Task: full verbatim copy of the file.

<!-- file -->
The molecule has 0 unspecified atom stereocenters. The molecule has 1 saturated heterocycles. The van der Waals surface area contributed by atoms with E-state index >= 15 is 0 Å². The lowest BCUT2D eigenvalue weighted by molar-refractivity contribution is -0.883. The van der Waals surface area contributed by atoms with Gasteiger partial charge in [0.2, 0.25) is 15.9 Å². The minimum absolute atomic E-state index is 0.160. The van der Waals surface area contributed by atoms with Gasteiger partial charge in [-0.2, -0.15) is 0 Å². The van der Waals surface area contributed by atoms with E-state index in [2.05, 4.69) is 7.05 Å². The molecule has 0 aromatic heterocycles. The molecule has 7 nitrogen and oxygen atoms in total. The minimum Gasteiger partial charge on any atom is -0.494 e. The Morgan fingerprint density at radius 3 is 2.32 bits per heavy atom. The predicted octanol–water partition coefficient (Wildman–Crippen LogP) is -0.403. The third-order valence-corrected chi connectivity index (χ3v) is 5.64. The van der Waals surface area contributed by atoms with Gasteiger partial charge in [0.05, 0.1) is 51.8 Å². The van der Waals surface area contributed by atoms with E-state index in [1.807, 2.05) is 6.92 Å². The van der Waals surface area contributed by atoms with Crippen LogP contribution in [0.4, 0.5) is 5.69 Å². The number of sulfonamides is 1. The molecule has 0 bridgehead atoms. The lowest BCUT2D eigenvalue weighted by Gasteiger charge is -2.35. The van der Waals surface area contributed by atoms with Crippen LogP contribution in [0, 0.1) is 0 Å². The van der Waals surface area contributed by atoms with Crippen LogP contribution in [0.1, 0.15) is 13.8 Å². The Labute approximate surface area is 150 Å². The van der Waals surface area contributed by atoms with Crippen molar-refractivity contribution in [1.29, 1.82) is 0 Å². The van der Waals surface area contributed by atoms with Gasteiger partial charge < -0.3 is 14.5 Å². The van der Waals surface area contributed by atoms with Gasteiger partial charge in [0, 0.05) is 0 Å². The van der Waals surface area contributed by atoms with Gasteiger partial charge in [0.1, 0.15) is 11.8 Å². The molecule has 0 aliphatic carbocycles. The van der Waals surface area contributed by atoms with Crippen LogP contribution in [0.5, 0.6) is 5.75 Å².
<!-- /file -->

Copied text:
The molecule has 0 unspecified atom stereocenters. The molecule has 1 saturated heterocycles. The van der Waals surface area contributed by atoms with E-state index >= 15 is 0 Å². The lowest BCUT2D eigenvalue weighted by molar-refractivity contribution is -0.883. The van der Waals surface area contributed by atoms with Gasteiger partial charge in [0.2, 0.25) is 15.9 Å². The minimum absolute atomic E-state index is 0.160. The van der Waals surface area contributed by atoms with Gasteiger partial charge in [-0.2, -0.15) is 0 Å². The van der Waals surface area contributed by atoms with E-state index in [2.05, 4.69) is 7.05 Å². The molecule has 0 aromatic heterocycles. The molecule has 7 nitrogen and oxygen atoms in total. The minimum Gasteiger partial charge on any atom is -0.494 e. The Morgan fingerprint density at radius 3 is 2.32 bits per heavy atom. The predicted octanol–water partition coefficient (Wildman–Crippen LogP) is -0.403. The third-order valence-corrected chi connectivity index (χ3v) is 5.64. The van der Waals surface area contributed by atoms with Gasteiger partial charge in [0.05, 0.1) is 51.8 Å². The van der Waals surface area contributed by atoms with E-state index in [1.807, 2.05) is 6.92 Å². The van der Waals surface area contributed by atoms with Crippen LogP contribution in [0.4, 0.5) is 5.69 Å². The number of sulfonamides is 1. The molecule has 0 bridgehead atoms. The lowest BCUT2D eigenvalue weighted by Gasteiger charge is -2.35. The van der Waals surface area contributed by atoms with Crippen LogP contribution in [0, 0.1) is 0 Å². The van der Waals surface area contributed by atoms with Crippen LogP contribution in [0.1, 0.15) is 13.8 Å². The Labute approximate surface area is 150 Å². The van der Waals surface area contributed by atoms with Crippen molar-refractivity contribution in [1.29, 1.82) is 0 Å². The van der Waals surface area contributed by atoms with Gasteiger partial charge < -0.3 is 14.5 Å². The van der Waals surface area contributed by atoms with Gasteiger partial charge in [0, 0.05) is 0 Å². The van der Waals surface area contributed by atoms with Gasteiger partial charge in [0.1, 0.15) is 11.8 Å². The molecule has 0 aliphatic carbocycles. The van der Waals surface area contributed by atoms with Crippen LogP contribution in [0.5, 0.6) is 5.75 Å².